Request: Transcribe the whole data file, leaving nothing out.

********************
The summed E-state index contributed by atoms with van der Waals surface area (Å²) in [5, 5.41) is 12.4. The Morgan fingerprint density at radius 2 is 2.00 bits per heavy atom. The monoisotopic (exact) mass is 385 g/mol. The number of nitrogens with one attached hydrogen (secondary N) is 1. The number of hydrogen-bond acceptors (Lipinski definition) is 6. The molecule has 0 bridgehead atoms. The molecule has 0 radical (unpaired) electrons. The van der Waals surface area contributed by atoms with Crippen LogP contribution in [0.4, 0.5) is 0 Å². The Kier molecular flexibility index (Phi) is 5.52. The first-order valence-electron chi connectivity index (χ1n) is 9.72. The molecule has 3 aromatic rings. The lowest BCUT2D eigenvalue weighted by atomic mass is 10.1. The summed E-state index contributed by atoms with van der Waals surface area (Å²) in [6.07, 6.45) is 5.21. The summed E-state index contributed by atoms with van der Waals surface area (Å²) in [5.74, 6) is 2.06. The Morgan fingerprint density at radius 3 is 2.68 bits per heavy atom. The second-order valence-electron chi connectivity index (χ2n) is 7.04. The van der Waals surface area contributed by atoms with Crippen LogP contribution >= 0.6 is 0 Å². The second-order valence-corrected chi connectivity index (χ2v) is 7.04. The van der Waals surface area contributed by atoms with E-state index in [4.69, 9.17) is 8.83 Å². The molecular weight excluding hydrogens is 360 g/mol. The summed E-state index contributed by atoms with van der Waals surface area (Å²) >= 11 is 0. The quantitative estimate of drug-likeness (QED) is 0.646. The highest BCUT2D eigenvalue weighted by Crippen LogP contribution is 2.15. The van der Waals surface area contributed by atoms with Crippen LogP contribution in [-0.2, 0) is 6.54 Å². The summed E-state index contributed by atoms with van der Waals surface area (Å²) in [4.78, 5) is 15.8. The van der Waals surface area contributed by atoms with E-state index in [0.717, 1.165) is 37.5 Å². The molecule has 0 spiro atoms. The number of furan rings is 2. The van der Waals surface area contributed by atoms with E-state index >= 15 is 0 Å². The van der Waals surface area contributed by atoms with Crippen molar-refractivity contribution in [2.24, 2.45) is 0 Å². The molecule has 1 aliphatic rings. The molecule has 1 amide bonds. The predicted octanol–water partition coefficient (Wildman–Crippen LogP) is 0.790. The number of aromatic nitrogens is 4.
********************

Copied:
The summed E-state index contributed by atoms with van der Waals surface area (Å²) in [5, 5.41) is 12.4. The Morgan fingerprint density at radius 2 is 2.00 bits per heavy atom. The monoisotopic (exact) mass is 385 g/mol. The number of nitrogens with one attached hydrogen (secondary N) is 1. The number of hydrogen-bond acceptors (Lipinski definition) is 6. The molecule has 0 bridgehead atoms. The molecule has 0 radical (unpaired) electrons. The van der Waals surface area contributed by atoms with Crippen LogP contribution in [0.4, 0.5) is 0 Å². The Kier molecular flexibility index (Phi) is 5.52. The first-order valence-electron chi connectivity index (χ1n) is 9.72. The molecule has 3 aromatic rings. The lowest BCUT2D eigenvalue weighted by atomic mass is 10.1. The summed E-state index contributed by atoms with van der Waals surface area (Å²) in [6.07, 6.45) is 5.21. The summed E-state index contributed by atoms with van der Waals surface area (Å²) in [5.74, 6) is 2.06. The Morgan fingerprint density at radius 3 is 2.68 bits per heavy atom. The second-order valence-electron chi connectivity index (χ2n) is 7.04. The van der Waals surface area contributed by atoms with Crippen LogP contribution >= 0.6 is 0 Å². The second-order valence-corrected chi connectivity index (χ2v) is 7.04. The van der Waals surface area contributed by atoms with E-state index in [4.69, 9.17) is 8.83 Å². The molecular weight excluding hydrogens is 360 g/mol. The summed E-state index contributed by atoms with van der Waals surface area (Å²) >= 11 is 0. The quantitative estimate of drug-likeness (QED) is 0.646. The highest BCUT2D eigenvalue weighted by Crippen LogP contribution is 2.15. The van der Waals surface area contributed by atoms with Crippen LogP contribution in [-0.2, 0) is 6.54 Å². The summed E-state index contributed by atoms with van der Waals surface area (Å²) in [4.78, 5) is 15.8. The van der Waals surface area contributed by atoms with E-state index in [0.717, 1.165) is 37.5 Å². The molecule has 0 spiro atoms. The number of furan rings is 2. The van der Waals surface area contributed by atoms with E-state index >= 15 is 0 Å². The van der Waals surface area contributed by atoms with Crippen molar-refractivity contribution in [2.24, 2.45) is 0 Å². The molecule has 1 aliphatic rings. The molecule has 1 amide bonds. The predicted octanol–water partition coefficient (Wildman–Crippen LogP) is 0.790. The number of aromatic nitrogens is 4.